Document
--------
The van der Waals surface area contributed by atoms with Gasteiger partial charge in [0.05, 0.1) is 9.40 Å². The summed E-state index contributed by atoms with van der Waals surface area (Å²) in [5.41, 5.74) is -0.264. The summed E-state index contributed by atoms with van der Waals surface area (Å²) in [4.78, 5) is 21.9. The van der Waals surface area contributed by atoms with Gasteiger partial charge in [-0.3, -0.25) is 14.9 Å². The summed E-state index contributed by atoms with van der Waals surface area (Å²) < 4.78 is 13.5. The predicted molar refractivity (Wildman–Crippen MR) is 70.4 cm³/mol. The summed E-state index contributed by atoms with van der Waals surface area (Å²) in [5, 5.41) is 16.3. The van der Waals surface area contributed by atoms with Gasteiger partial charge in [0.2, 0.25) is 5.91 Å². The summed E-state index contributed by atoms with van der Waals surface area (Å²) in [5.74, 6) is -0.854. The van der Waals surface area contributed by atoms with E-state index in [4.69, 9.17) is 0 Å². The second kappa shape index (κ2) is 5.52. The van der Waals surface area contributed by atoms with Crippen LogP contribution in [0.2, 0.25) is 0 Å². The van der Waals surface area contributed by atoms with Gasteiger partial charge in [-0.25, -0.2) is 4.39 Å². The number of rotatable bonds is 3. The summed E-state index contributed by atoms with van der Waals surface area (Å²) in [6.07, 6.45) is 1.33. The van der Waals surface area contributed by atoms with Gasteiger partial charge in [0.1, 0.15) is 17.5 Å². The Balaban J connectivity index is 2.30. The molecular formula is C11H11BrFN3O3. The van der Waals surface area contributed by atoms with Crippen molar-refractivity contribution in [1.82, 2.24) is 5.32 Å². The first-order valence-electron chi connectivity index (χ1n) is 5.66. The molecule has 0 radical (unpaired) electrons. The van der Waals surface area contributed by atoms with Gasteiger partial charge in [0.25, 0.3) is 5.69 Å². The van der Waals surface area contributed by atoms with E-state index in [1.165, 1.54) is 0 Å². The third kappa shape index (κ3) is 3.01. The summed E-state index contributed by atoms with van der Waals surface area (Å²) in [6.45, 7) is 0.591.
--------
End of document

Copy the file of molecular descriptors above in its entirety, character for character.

The van der Waals surface area contributed by atoms with Gasteiger partial charge in [0.05, 0.1) is 9.40 Å². The summed E-state index contributed by atoms with van der Waals surface area (Å²) in [5.41, 5.74) is -0.264. The summed E-state index contributed by atoms with van der Waals surface area (Å²) in [4.78, 5) is 21.9. The van der Waals surface area contributed by atoms with Gasteiger partial charge in [-0.3, -0.25) is 14.9 Å². The summed E-state index contributed by atoms with van der Waals surface area (Å²) < 4.78 is 13.5. The predicted molar refractivity (Wildman–Crippen MR) is 70.4 cm³/mol. The summed E-state index contributed by atoms with van der Waals surface area (Å²) in [5, 5.41) is 16.3. The van der Waals surface area contributed by atoms with Gasteiger partial charge in [0.2, 0.25) is 5.91 Å². The summed E-state index contributed by atoms with van der Waals surface area (Å²) in [5.74, 6) is -0.854. The van der Waals surface area contributed by atoms with E-state index in [4.69, 9.17) is 0 Å². The second kappa shape index (κ2) is 5.52. The van der Waals surface area contributed by atoms with Crippen LogP contribution in [0.2, 0.25) is 0 Å². The van der Waals surface area contributed by atoms with Gasteiger partial charge in [-0.25, -0.2) is 4.39 Å². The number of rotatable bonds is 3. The summed E-state index contributed by atoms with van der Waals surface area (Å²) in [6.07, 6.45) is 1.33. The van der Waals surface area contributed by atoms with Gasteiger partial charge in [0.1, 0.15) is 17.5 Å². The Balaban J connectivity index is 2.30. The molecular formula is C11H11BrFN3O3. The van der Waals surface area contributed by atoms with Crippen molar-refractivity contribution in [1.82, 2.24) is 5.32 Å². The first-order valence-electron chi connectivity index (χ1n) is 5.66. The molecule has 0 radical (unpaired) electrons. The van der Waals surface area contributed by atoms with Gasteiger partial charge in [0.25, 0.3) is 5.69 Å². The van der Waals surface area contributed by atoms with E-state index in [1.165, 1.54) is 0 Å². The third kappa shape index (κ3) is 3.01. The summed E-state index contributed by atoms with van der Waals surface area (Å²) in [6.45, 7) is 0.591.